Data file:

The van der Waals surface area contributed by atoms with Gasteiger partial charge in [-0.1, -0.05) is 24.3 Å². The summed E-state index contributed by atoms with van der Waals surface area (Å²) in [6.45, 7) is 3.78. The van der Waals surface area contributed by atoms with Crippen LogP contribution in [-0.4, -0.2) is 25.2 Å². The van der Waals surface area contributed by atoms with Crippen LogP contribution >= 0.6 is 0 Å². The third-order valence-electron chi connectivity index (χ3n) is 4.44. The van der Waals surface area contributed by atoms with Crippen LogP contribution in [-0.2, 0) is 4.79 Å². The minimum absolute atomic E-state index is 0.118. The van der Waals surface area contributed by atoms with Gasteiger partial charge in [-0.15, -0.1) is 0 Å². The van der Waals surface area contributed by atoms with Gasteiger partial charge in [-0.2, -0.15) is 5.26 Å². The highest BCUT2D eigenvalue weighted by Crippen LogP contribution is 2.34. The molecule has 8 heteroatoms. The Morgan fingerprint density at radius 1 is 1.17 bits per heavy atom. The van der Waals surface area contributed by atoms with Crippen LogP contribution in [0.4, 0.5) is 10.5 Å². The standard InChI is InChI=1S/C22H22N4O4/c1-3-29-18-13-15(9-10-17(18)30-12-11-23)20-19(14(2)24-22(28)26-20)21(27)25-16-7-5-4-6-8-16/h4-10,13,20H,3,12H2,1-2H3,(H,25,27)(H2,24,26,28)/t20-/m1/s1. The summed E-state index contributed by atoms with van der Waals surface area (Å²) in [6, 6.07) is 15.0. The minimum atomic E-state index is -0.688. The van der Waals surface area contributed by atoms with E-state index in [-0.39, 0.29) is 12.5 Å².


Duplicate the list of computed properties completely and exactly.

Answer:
The van der Waals surface area contributed by atoms with Gasteiger partial charge in [-0.1, -0.05) is 24.3 Å². The summed E-state index contributed by atoms with van der Waals surface area (Å²) in [6.45, 7) is 3.78. The van der Waals surface area contributed by atoms with Crippen LogP contribution in [-0.4, -0.2) is 25.2 Å². The van der Waals surface area contributed by atoms with Crippen LogP contribution >= 0.6 is 0 Å². The third-order valence-electron chi connectivity index (χ3n) is 4.44. The van der Waals surface area contributed by atoms with Crippen LogP contribution in [-0.2, 0) is 4.79 Å². The minimum absolute atomic E-state index is 0.118. The van der Waals surface area contributed by atoms with Gasteiger partial charge in [-0.15, -0.1) is 0 Å². The van der Waals surface area contributed by atoms with Gasteiger partial charge in [-0.2, -0.15) is 5.26 Å². The highest BCUT2D eigenvalue weighted by Crippen LogP contribution is 2.34. The molecule has 8 heteroatoms. The Morgan fingerprint density at radius 1 is 1.17 bits per heavy atom. The van der Waals surface area contributed by atoms with Crippen LogP contribution in [0.4, 0.5) is 10.5 Å². The standard InChI is InChI=1S/C22H22N4O4/c1-3-29-18-13-15(9-10-17(18)30-12-11-23)20-19(14(2)24-22(28)26-20)21(27)25-16-7-5-4-6-8-16/h4-10,13,20H,3,12H2,1-2H3,(H,25,27)(H2,24,26,28)/t20-/m1/s1. The summed E-state index contributed by atoms with van der Waals surface area (Å²) in [6, 6.07) is 15.0. The minimum atomic E-state index is -0.688. The van der Waals surface area contributed by atoms with E-state index in [-0.39, 0.29) is 12.5 Å².